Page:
Tomažič, From Hands and Hearts: Slovenian Recipes in Australia

A large number of the recipes and personal stories of Slovenians, especially women, in Australia are preserved thanks to Dr Elizabeth Tomažič who collected and published them in a cookbook titled From Hands and Hearts: Slovenian Recipes in Australia (Melbourne, 2011).

Unfortunately, the book with its priceless collection of 92 recipes and two special chapters about honey and wine provided by more than 40 Slovenians in Australia is sold out and it can (if you or your friends don’t have it at home) only be borrow in a few libraries, such as the National Library of Australia and the State Library of Victoria

In the book (see pp. 139-142), a recipe for the Walnut potica – Orehova potica, an original Slovenian culinary speciality, is provided by Elizabeth’s mother-in-law Milka Tomažič, who “was born in Kovčice in the Brkini region in 1930. She came to Australia in 1957 with her husband and small son. […] Milka, like all other Slovenian women, has been making potica all her life. Her family enjoys it traditionally at Easter and Christmas.”

Walnut potica – Orehova potica

20 g dried yeast
2 tablespoons lukewarm milk
2 tablespoons plain flour
1 teaspoon sugar
7 cups plain flour
1 teaspoon salt
1 cup sugar
2 cups milk
1/3 cup oil
1/2 cup melted butter
8 egg yolks
1 teaspoon vanilla essence
Finely grated rind of 1 lemon

300 ml cream
600 g walnuts, finely ground
1/2 cup softened butter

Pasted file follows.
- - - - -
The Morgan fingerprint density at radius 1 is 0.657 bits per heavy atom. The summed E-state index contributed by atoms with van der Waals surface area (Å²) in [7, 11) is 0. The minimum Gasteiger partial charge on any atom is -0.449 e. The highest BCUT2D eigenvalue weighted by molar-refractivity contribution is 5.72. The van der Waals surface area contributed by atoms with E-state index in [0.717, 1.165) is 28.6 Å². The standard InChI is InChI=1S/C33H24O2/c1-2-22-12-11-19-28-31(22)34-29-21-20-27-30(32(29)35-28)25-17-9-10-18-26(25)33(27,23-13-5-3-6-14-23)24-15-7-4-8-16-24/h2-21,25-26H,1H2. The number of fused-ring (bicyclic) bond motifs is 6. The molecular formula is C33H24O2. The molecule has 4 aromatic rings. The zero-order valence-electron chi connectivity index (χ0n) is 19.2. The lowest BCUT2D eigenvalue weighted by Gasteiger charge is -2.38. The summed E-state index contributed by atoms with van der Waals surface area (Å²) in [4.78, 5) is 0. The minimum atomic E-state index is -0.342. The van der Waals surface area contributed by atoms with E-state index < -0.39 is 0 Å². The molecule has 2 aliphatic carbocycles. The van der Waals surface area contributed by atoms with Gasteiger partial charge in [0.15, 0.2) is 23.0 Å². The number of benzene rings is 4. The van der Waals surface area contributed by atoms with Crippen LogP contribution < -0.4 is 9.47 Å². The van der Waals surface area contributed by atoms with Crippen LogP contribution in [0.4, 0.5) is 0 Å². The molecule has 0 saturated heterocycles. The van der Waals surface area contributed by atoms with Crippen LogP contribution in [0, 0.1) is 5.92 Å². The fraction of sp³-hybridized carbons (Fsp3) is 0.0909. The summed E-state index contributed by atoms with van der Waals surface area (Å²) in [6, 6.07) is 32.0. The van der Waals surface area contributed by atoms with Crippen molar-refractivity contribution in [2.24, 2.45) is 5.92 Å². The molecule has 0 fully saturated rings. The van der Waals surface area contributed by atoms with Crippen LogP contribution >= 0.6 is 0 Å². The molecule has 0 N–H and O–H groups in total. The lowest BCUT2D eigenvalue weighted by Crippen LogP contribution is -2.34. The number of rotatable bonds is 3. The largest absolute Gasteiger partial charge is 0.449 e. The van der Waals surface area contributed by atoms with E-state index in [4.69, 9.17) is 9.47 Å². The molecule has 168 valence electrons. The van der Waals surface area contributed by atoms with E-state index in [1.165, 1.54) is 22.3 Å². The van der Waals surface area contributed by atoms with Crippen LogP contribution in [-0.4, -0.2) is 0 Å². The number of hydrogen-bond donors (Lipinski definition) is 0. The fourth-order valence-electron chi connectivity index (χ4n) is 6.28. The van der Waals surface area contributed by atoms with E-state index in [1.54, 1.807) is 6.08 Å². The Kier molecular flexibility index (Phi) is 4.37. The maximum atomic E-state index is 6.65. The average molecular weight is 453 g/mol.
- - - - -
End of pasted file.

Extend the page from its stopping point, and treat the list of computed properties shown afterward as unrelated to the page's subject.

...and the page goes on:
1 cup sugar
1 cup raisins, roughly chopped, soaked in rum (optional)
1 teaspoon cinnamon
Finely grated rind of 1 lemon
1 teaspoon salt
8 egg whites, stiffly beaten with a pinch of sugar

Place the yeast in a small bowl and add milk, flour and sugar. Stir to combine and allow to rise in a warm place.
Sift the flour and salt into a large bowl, add the sugar and put aside. Bring the milk to boiling point and stir in the oil and butter. Allow to cool before adding egg yolks, vanilla essence and lemon rind.
Add the yeast mixture to the flour and mix together. Make a well in the centre and pour in the milk mixture. Mix thoroughly until it consolidates into a ball of dough. Cover with a cloth or plastic wrap and leave in a warm place to rise.
Prepare the filling by bringing the cream to boiling point and pouring it over the walnuts. Stir in the butter and sugar. Add the rest of the filling ingredients except the egg whites.
Mix thoroughly. The filling should be the consistency of thick porridge. When it has cooled, fold in the egg whites.
When the dough has doubled in size, knead gently on a lightly floured surface until smooth and elastic. Roll out gently to about 2 cm thickness. Spread the filling evenly across the dough. Roll up quite firmly, place in a baking dish and leave to rise for 30 mins in a warm place.

Preheat the oven to 180°C.

Brush the top with 1 egg yolk and 1 tablespoon milk mixed together and prick the top in several places with with a toothpick. Place the potica in the oven. When it starts to colour, cover with baking paper or foil to prevent the top from burning. Reduce the heat to 170°C. Bake for about another 45 mins or until the top is golden-brown.

When the cake tin is cool enough to handle, turn the potica onto a wire cooling rack. If the potica cools in the tin, the pastry will  become soggy and break away from the filling.”

Dober tek!

A puppy seed potica in the main image of the website was made by Jožica Koštrica in Canberra.

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